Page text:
Does being pregnant make women feel they are an unstoppable creative force? For the first two months I am content just lying on the couch, basking in the knowledge that, without moving a muscle, I am making something precious. But soon I become restless, and the force demands an outlet. I decide to resume my long-forgotten singing lessons. Over the weeks, as the small, breathless promise in my body becomes firm and solid, my voice strengthens. Soon, as I move from tentative scales and arpeggios to full-bodied song, I begin to trace shapes beneath my skin, and guess, astonished, at elbow, ankle and hand.
One day my teacher presents a new song – a vigorous Italian aria, high and forte and fun. I begin to sing, and the baby moves inside me. The bolder my singing, the more the baby moves. I stop. A little wriggling, then quiet. I sing again. Another flurry of movement. Slowly it dawns on me – my baby is dancing! When I sing slow and soft, the baby is tranquil; perhaps sleeping, or just listening, calm and entranced.
The father decides the baby needs to recognise his voice too. “Love me tender/love me sweet,” he sings into my belly in his very passable Elvis impersonation. I wonder how differently things sound deep inside the pod of flesh and bone and water that is my body. Lying in the bath, I listen to the wide resonance of my voice in my underwater ears. With each day I become more attentive to the world of sound being transmitted to my unborn child, choosing songs and music for us to share. We learn each other’s rhythms as I sing and talk, and massage the little limbs growing ever more distinguishable through my slowly stretching belly. Finally, in an operatic finale, the dancing shape emerges from my belly, as wide-eyed and perfect as all the wide-eyed perfect babies ever adored throughout human history. We all speak to him in singing tones, high and lyrical, the unmistakable crooning of baby love. Everybody sings to him, delighting in his instant and deeply focused response to music. I wear him all day in a baby sling, mindlessly rocking and incessantly humming and murmuring songs. When he cries, his Nonna marches him to sleep, up and down the hallway, singing in her deep, warm Italian.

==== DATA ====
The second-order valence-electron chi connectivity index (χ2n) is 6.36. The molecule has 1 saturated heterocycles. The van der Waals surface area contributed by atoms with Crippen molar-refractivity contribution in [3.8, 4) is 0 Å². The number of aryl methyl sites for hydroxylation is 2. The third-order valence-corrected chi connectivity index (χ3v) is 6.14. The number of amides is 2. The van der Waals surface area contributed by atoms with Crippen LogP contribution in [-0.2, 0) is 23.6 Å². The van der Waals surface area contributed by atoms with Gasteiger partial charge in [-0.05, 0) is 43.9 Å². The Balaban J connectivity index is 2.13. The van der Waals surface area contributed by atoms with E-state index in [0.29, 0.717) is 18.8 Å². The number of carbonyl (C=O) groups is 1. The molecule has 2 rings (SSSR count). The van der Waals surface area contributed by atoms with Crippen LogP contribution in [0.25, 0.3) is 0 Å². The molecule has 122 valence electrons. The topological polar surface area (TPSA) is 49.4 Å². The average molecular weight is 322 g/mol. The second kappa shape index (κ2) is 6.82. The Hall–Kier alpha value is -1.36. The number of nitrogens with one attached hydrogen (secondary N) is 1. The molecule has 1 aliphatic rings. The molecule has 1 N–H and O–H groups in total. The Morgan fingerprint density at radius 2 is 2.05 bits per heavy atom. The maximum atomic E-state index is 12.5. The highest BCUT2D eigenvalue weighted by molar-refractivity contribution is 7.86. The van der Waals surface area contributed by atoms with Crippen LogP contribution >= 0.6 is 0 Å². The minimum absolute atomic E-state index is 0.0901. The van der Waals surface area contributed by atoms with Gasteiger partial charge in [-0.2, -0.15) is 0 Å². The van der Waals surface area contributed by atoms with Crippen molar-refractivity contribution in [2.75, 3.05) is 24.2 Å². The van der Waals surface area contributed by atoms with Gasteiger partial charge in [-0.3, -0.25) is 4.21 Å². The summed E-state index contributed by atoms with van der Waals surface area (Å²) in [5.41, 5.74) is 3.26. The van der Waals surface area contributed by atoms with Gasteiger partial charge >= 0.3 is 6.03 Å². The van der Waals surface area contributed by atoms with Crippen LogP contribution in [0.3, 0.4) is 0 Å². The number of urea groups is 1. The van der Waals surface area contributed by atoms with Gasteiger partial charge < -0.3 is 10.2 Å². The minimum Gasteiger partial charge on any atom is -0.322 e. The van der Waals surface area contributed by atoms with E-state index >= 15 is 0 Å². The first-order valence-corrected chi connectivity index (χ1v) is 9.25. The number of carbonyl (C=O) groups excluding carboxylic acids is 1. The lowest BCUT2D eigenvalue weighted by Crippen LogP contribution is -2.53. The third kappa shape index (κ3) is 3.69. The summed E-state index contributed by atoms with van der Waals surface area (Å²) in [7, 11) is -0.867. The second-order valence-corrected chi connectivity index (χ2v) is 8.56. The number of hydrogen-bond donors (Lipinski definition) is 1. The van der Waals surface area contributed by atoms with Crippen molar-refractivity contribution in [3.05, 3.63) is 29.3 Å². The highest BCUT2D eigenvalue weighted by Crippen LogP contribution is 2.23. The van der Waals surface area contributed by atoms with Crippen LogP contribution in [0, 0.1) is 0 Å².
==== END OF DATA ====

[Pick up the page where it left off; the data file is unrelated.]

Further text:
He accompanies me to my singing lessons. Nothing, I notice, is too loud or startling for him: in the more vigorous passages he watches me, listening hard, rocking in his stroller; during the quiet, repetitive passages, he drifts to sleep. He wants music constantly, bouncing on the couch, calling for pieces by his own onomatopoeic names – “Humpa-bumpa!” (describing the bass line of a song), or “pah poompah” (for the introductory brass line of another). Fulfilling his musical cravings becomes a crucial part of my daily parenting. Wherever I go, music drifts into my ears like flotsam, and I trawl for treasure to bring this attentive little being. As he grows, he asks for songs the way other children ask for a teddy bear, or comfort food. Walking, we sing and stamp our feet in time. Driving, we sing and tap out rhythms on dashboards and windows. At the table after meals, we sing and play chopsticks and wooden spoons. At bedtime, we lie on his bed, and I sing until he falls asleep. He holds the familiar thread of my voice as he ventures nightly into the always-new landscape of sleep and dreaming. I sing of ships, stars and horses; of honey, rivers and camels. The images, in their cloud of soft melody, weave and drift him into dreaming. Eventually his little hand stops tapping out the rhythms on the pillow, his breathing steadies, and he sinks to sleep, my lips, now quiet, against his soft hair.